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All Saints
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All Saints

London has a vast number of Victorian churches, which were among the major works of the leading architects of the time, but All Saints' has a unique place in the firmament, for it was built as a model church by those who had the greatest influence in High Church circles. Alexander Beresford-Hope, its principal benefactor, wanted to build not an ordinary parish church but a 'higher and more minster-like type'. He led the Ecclesiological Society, which campaigned for Gothic churches to be used for worship along Tractarian lines. The society was keen to put its ideas into practice and relished the chance to build a model church.

All Saints

The mural tiles were designed by Alexander Gibbs. This panel on the north wall depicts the adoration of the Shepherds and the Magi.

All Saints

The chancel is emphasized in this important Anglo-Catholic church, and is slightly taller than the nave.

All Saints' was designed by William Butterfield and built in 1850-9. It has a markedly cramped site, a disadvantage for a model church in particular, but the architect placed his buildings to good effect. The domestic buildings were divided on either side of a small courtyard, with a gabled gateway in the middle. The church rises at the back. Three features attract the eye: a substantial porch; a tall pinnacle to the right of it; and the slim tower and spire, 70 metres (230 feet) high, to which the pinnacle points. The church is built in red brick with bands of black brick and stone. Butterfield became known for his 'structural polychrome' and for his use of brick. One external feature that is instructive is that the chancel's roof is slightly higher than the nave's, for the Ecclesiologists preached incessantly on the importance of a substantial chancel.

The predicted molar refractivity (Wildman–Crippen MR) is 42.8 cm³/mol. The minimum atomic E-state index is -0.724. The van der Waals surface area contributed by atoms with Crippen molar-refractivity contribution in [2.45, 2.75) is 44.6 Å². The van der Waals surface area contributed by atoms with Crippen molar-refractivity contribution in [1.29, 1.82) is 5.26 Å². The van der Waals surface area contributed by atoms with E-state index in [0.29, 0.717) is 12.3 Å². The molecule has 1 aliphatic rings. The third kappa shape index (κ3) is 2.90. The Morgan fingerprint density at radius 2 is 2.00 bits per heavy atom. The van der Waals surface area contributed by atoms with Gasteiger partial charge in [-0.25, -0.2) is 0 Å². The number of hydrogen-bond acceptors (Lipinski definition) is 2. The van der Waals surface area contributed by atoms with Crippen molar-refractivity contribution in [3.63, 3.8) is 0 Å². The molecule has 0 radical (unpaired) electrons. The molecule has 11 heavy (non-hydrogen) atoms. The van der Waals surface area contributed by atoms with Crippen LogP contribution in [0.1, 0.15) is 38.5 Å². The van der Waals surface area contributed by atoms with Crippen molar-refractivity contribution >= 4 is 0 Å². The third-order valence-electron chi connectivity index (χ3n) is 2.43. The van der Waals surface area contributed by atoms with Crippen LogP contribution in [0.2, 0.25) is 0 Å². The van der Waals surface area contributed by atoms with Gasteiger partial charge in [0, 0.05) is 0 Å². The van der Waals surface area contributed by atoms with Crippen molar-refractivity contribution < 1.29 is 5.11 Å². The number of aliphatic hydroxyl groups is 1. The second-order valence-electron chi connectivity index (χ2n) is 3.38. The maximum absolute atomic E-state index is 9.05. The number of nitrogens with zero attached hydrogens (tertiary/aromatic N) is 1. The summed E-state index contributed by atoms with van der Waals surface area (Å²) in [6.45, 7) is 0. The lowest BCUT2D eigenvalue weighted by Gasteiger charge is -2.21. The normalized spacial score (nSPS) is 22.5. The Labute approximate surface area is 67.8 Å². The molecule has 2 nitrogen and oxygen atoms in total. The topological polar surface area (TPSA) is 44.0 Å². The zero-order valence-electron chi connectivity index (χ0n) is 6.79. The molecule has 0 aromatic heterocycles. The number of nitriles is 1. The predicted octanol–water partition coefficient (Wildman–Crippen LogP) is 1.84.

All Saints

Тhe chancel features numerous panels painted by Sir Ninian Comper. He also installed the hanging pyx and fitted out the Lady chapel.

All Saints

Тhe west window, made in 1877 by Alexander Gibbs, depicts the Tree of Jesse.

The interior is tall and wide, but the nave is just three bays long. To this we must add the deep chancel and its chapels. The arcades are supported on red granite columns with black marble plinths. The south-west comer, under the tower, serves as a baptistery. A low marble wall divides the chancel from the nave, and low screens divide the chancel from its chapels. The lightly stained screen at the east end of the south aisle was designed by Laurence King in 1962; it makes less effort to fit in than anything else. Many artists have adorned the church. The paintings on the east wall are Sir Ninian Comper's from 1909. There are two tiers with seven panels each, plus one further panel at the top. Comper also carried out the paintings on the north and south sanctuary walls (in 1914), installed the hanging pyx (in 1930) and fitted out the Lady chapel, north of the chancel, in 1911. Alexander Gibbs designed the Tree of Jesse in the five-light west window (1877), and also the windows of the south aisle, and provided the mural tiles on the north wall (1873). Floor tiles were supplied by the firm of Minton. The prominent marble pulpit is Butterfield's.

All Saints

Тhe highly coloured marble pulpit was one of Butterfield’s original furnishings.

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